decision not to turn in a proctor who was drinking on the basis that turning him in is not
a good way to respond to this problem, since it would dissolve the relationship between
them and thus cut off an avenue for help. In addition, this student raises the question as
to whether the proctor sees his drinking as a problem.

This example points to an important distinction, between care as understood or


construed within a justice framework and care as a framework or a perspective on moral
decision. Within a justice construction, care becomes the mercy that tempers justice; or
connotes the special obligations or supererogatory duties that arise in personal
relationships; or signifies altruism freely chosen—a decision to modulate the strict
demands of justice by considering equity or showing forgiveness; or characterizes a
choice to sacrifice the claims of the self. All of these interpretations of care leave the
basic assumptions of a justice framework intact: the division between the self and
others, the logic of reciprocity or equal respect.

As a moral perspective, care is less well elaborated, and there is no ready vocabulary in
moral theory to describe its terms. As a framework for moral decision, care is grounded
in the assumption that self and other are interdependent, an assumption reflected in a
view of action as responsive and, therefore, as arising in relationship rather than the
view of action as emanating from within the self and, therefore, "self governed." Seen as
responsive, the self is by definition connected to others, responding to perceptions,
interpreting events, and governed by the organizing tendencies of human interaction and
human language. Within this framework, detachment, whether from self or from others,
is morally problematic, since it breeds moral blindness or indifference—a failure to
discern or respond to need. The question of what responses constitute care and

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Publication Information: Book Title: Justice and Care: Essential Readings in Feminist Ethics. Contributors:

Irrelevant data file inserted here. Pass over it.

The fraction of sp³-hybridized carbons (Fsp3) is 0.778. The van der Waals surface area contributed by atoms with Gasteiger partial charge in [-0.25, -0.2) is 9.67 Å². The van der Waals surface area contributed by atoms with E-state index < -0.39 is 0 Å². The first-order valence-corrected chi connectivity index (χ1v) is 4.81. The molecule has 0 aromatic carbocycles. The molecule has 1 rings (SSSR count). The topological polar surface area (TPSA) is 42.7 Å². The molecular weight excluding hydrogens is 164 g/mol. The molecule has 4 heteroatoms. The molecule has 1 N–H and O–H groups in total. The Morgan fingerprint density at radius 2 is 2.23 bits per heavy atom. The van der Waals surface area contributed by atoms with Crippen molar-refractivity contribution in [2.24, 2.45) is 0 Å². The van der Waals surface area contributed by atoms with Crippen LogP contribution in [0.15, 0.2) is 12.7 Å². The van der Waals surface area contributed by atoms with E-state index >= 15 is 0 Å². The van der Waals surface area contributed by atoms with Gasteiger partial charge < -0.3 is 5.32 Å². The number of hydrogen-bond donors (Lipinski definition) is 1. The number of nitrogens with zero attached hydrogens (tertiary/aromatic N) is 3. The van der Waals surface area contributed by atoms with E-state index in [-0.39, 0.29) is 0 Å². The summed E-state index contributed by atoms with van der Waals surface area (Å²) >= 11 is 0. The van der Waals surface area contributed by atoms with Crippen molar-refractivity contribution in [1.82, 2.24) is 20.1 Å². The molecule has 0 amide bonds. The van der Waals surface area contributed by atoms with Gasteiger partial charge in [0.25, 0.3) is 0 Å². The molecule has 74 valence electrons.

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Number: 36.
what responses lead to hurt draws attention to the fact that one's own terms may differ
from those of others. Justice in this context becomes understood as respect for people in
their own terms.

The medical student's decision not to turn in the proctor for drinking reflects a judgment
that turning him in is not the best way to respond to the drinking problem, itself seen as
a sign of detachment or lack of concern. Caring for the proctor thus raises the question
of what actions are most likely to ameliorate this problem, a decision that leads to the
question of what are the proctor's terms.

The shift in organizing perspective here is marked by the fact that the first student does
not consider the terms of the other as potentially different but instead assumes one set
of terms. Thus the student alone becomes the arbiter of what is the proper degree of
contrition. The second student, in turn, does not attend to the question of whether the
alcohol policy itself is just or fair. Thus each student discusses an aspect of the problem
that the other does not mention.

These examples are intended to illustrate two cross-cutting perspectives that do not
negate one another but focus attention on different dimensions of the situation, creating
a sense of ambiguity around the question of what is the problem to be solved.
Systematic research on moral orientation as a dimension of moral judgment and action